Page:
Identifying the distinct flavour of Scottish pensions

Blog 01 May 2009 By

So close to the 250th anniversary of his birth it seems appropriate to recall that it was Rabbie Burns who wrote  “Fair fa’ your honest, sonsie face, Great chieftain o the puddin’ race!  Aboon them a’ ye tak your place, Painch, tripe, or thairm: Weel are ye wordy of a grace. As lang’s my arm.“ Not being immersed in the culture of my adoptive home to the extent that I should be, I’m afraid I haven’t a clue what it means but it does alert us to the fact that things are different in Scotland. This lack of cultural awareness on my part wouldn’t stop me downing a wee dram of whisky and sticking my dirk into a haggis with the best of them, though I’d probably double check the meaning of dirk with one of my Scottish colleagues first.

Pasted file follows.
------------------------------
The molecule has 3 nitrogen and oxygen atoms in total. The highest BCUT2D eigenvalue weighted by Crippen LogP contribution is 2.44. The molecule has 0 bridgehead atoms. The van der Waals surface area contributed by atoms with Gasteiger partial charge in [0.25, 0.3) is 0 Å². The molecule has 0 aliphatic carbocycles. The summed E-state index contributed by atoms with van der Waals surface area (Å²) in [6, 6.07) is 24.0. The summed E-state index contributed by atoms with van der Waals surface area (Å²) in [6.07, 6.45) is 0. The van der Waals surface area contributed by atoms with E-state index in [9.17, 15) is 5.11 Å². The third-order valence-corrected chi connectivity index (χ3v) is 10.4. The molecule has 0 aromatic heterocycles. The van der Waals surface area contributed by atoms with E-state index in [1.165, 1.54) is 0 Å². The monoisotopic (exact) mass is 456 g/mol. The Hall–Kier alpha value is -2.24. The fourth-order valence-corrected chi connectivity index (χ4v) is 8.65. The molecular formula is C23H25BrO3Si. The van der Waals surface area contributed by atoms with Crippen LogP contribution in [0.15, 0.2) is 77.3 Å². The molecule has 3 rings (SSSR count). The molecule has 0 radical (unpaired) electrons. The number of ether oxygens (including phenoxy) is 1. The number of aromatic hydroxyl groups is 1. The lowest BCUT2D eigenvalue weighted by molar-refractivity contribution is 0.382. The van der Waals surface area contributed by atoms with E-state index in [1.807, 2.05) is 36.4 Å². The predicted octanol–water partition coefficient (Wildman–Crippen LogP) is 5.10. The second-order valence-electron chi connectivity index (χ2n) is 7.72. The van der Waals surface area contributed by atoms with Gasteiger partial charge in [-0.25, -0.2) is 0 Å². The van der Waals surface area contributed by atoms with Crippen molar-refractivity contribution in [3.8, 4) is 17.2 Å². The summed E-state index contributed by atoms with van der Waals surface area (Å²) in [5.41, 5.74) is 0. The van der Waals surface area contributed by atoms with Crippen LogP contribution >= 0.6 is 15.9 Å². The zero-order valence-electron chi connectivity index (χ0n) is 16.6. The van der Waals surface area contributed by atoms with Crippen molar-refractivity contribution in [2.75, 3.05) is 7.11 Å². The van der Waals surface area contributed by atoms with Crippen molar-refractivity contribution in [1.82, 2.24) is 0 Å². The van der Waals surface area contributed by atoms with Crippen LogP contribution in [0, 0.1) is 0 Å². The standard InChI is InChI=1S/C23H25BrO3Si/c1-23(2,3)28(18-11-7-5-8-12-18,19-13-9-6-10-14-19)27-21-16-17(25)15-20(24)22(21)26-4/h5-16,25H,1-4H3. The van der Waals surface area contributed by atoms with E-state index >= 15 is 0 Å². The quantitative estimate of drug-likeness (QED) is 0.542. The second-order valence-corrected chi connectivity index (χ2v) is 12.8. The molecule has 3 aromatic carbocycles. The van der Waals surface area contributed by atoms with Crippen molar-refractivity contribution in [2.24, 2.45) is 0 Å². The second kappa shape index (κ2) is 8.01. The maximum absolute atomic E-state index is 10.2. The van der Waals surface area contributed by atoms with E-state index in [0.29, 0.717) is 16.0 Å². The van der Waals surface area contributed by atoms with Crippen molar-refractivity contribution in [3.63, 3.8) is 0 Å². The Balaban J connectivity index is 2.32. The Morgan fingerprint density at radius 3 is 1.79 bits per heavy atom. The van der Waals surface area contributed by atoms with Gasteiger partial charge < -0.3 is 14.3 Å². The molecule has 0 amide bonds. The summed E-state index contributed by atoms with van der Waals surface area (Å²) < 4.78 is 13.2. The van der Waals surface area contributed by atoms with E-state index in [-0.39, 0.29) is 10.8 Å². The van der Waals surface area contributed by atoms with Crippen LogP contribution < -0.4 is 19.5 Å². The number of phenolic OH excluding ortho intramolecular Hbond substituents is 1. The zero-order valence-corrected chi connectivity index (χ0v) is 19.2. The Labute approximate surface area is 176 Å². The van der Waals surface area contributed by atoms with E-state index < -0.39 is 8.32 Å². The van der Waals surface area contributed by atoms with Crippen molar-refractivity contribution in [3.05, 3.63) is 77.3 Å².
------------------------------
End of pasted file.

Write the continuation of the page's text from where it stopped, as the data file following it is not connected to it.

Scottish pensions, like haggis, have always had a very distinct flavour, but a flavour which has evolved over recent years. Scotland’s view of itself as a centre for saving dominated by large “national” financial institutions has been rocked by recent developments which have seen much of the power shift southwards. As the Scottish government doesn’t have full devolved power to set the pensions agenda much of the legislation and approach is consistent with that adopted for the UK as a whole but there are some areas where the approach is different or where regional variations have an impact. The major area of divergence is in the Scottish Legal systems dark ages approach to dealing with pension assets on divorce. Unfairness often arises when determining the value to be placed on the pension benefits considered in divorce proceedings. In Scotland the only value that the court can take into account is the Cash Equivalent Transfer Value (CETV), the amount available to transfer to another pension scheme, which is apportioned to reflect the pension earned during the marriage. The basis adopted for calculating CETVs is determined by the trustees of the scheme, usually having taken the advice of the actuary. As each scheme is left to decide on its own transfer basis there is scope for a large degree of variation in how different schemes would value the same benefit. The Pensions Regulator has published guidance for trustees which encourages trustees to use a “best estimate” basis which specifically encourages trustees to strip out from their CETV calculation basis the “prudent” assumptions trustees are expected to use for assessing the funding position of the scheme. The assumption most commonly amended is the future return on scheme assets. Where the scheme has a high equity content in its asset mix this is seen as justifying a higher assumed rate of future investment returns than would satisfy the “prudence” test applied to scheme funding assumptions. This can result in trustees placing a lower value on pensions for CETV purposes than they would for scheme funding. It is the lower CETV value which, in this scenario, would apply for divorce purposes in Scotland. As a consequence the CETV is often an inadequate or inappropriate measure of the value of the pension given up and this is an area which needs to be addressed as currently the non-pensioned spouse could be losing out on as much as 50% of the real value of the benefit. Scottish pensions are also dominated by public sector provision. Not only is there a huge number of the population covered by the large local authority schemes but as an increasing proportion of services provided are out-sourced to small charity and not-for-profit organisations they also tend to participate in local authority or large multi-employer schemes.  Around 50% of the workforce in a pension scheme in Scotland is employed in the public sector and with these additional bodies it’s easy to see the level of domination. Final salary pension provision remains the norm in the public sector, however the private sector has struggled to maintain these type of schemes, and the pace of change is likely to be quickened by the events of late 2008. One major Scottish local authority scheme has seen employer contributions rise from the year 2000 to just short of 17% today. More worryingly it is anticipated that this rate will rise to just short of 23% by 2014. So over a 14 year period that’s a rise of 130% in the contribution rate that we tax payers will have to find. So how much is this costing us as tax payers? It’s estimated that on average private sector workers pay 91p in to public sector pension schemes for every £1 they pay to their own schemes!! How sustainable is that in the current economic climate? But you’re told not to worry as from April 2009 these schemes will be reformed with changed benefits and higher staff contributions. Don’t be fooled – the effects of the benefit changes are minimal and most staff will see a reduction in costs with even the average contribution to the scheme rising from 6% to only 6.3%. A clear 2–tier pensions system has evolved and I’ve got to question if there is the political will to really address this issue now or if it’s just considered better to kick it in to the long grass on grounds of political expediency.  The public sector vote is strong and the increasing power of the grey pound and the electoral clout of the pension generation is a difficult trend to buck if you’re a politician. J K Galbraith, a Canadian of Scottish descent, made the following telling observation in a 1962 letter to President Kennedy: “Politics is not the art of the possible. It consists of choosing between the disastrous and the unpalatable.” Outside the public sector many larger employers are controlled from outside Scotland so decision making on priorities rests elsewhere, be it elsewhere in the UK or overseas. When finances are tight there’ll tend to be a squeeze on pensions. Final salary exposure in Scotland is becoming increasingly limited with numerous schemes closed to new entrants or to all future accrual and are an unwelcome legacy to most firms. Open schemes tend only to be linked to employers in the traditional manufacturing sector, oil or financial sectors with even those becoming more limited in number. Indigenous Scottish employers tend to be smaller on average than those south of the border with a strong SME sector. This sector tended to more quickly embrace money purchase pension provision with smaller numbers of employers dealing with an unwanted legacy of final salary provision. There seems to be a greater demand for local actuarial and pensions support for these types of scheme although the Scottish advisory market still tends to be dominated by large multi-national and national firms with few regional advisers available which seems counter to the position south of the border although there are signs that local demand is changing this. Contributions to money schemes tend to be much lower than those to final salary schemes, on average about 1/3rd the level, so the knock on effect will be for employees to have to work longer in to old age than previous generations. Contributions on average are also well below the level estimated to provide a realistic level of retirement benefits and the complex and confusing pension taxation system undoubtedly acts as a disincentive to save. The UK, and Scotland in particular, used to have a pension system that was the envy of the world, but I’m afraid that is no longer the case. David Davison is a Director of Spence & Partners, actuaries and consultants. 1,250 words